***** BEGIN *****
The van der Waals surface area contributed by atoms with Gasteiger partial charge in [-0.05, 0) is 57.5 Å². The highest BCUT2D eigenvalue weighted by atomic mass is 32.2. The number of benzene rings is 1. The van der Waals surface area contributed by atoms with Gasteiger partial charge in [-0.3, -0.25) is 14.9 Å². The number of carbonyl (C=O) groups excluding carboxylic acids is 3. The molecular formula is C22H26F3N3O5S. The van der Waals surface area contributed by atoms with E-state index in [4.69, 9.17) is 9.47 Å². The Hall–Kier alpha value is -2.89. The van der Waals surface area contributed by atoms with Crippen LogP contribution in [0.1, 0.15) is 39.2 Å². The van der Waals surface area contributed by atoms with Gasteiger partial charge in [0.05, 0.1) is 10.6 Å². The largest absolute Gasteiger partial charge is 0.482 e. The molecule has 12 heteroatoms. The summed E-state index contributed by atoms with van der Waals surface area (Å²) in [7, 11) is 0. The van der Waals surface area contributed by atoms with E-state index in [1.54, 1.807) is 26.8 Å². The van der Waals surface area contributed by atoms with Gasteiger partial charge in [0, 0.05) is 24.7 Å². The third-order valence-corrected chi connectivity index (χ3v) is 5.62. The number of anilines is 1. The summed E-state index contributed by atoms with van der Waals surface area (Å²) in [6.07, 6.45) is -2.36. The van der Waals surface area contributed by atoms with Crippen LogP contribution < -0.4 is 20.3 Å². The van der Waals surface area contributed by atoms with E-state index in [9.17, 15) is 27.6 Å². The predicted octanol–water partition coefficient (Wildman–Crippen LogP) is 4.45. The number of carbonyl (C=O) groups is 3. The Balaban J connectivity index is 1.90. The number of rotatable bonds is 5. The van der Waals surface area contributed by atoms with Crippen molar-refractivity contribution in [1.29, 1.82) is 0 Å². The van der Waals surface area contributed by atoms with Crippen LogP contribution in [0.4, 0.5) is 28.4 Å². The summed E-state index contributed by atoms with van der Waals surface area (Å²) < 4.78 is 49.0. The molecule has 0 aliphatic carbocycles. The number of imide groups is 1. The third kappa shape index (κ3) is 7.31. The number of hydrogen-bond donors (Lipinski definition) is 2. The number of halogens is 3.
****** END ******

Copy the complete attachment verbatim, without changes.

The van der Waals surface area contributed by atoms with Gasteiger partial charge in [-0.05, 0) is 57.5 Å². The highest BCUT2D eigenvalue weighted by atomic mass is 32.2. The number of benzene rings is 1. The van der Waals surface area contributed by atoms with Gasteiger partial charge in [-0.3, -0.25) is 14.9 Å². The number of carbonyl (C=O) groups excluding carboxylic acids is 3. The molecular formula is C22H26F3N3O5S. The van der Waals surface area contributed by atoms with E-state index in [4.69, 9.17) is 9.47 Å². The Hall–Kier alpha value is -2.89. The van der Waals surface area contributed by atoms with Crippen LogP contribution in [0.1, 0.15) is 39.2 Å². The van der Waals surface area contributed by atoms with Gasteiger partial charge in [0.05, 0.1) is 10.6 Å². The largest absolute Gasteiger partial charge is 0.482 e. The molecule has 12 heteroatoms. The summed E-state index contributed by atoms with van der Waals surface area (Å²) in [7, 11) is 0. The van der Waals surface area contributed by atoms with E-state index in [1.54, 1.807) is 26.8 Å². The van der Waals surface area contributed by atoms with Gasteiger partial charge in [0, 0.05) is 24.7 Å². The third-order valence-corrected chi connectivity index (χ3v) is 5.62. The number of anilines is 1. The summed E-state index contributed by atoms with van der Waals surface area (Å²) in [6.07, 6.45) is -2.36. The van der Waals surface area contributed by atoms with Crippen LogP contribution < -0.4 is 20.3 Å². The van der Waals surface area contributed by atoms with E-state index in [9.17, 15) is 27.6 Å². The predicted octanol–water partition coefficient (Wildman–Crippen LogP) is 4.45. The number of carbonyl (C=O) groups is 3. The Balaban J connectivity index is 1.90. The number of rotatable bonds is 5. The van der Waals surface area contributed by atoms with Crippen molar-refractivity contribution in [1.29, 1.82) is 0 Å². The van der Waals surface area contributed by atoms with Crippen LogP contribution in [0.4, 0.5) is 28.4 Å². The summed E-state index contributed by atoms with van der Waals surface area (Å²) < 4.78 is 49.0. The molecule has 0 aliphatic carbocycles. The number of imide groups is 1. The third kappa shape index (κ3) is 7.31. The number of hydrogen-bond donors (Lipinski definition) is 2. The number of halogens is 3.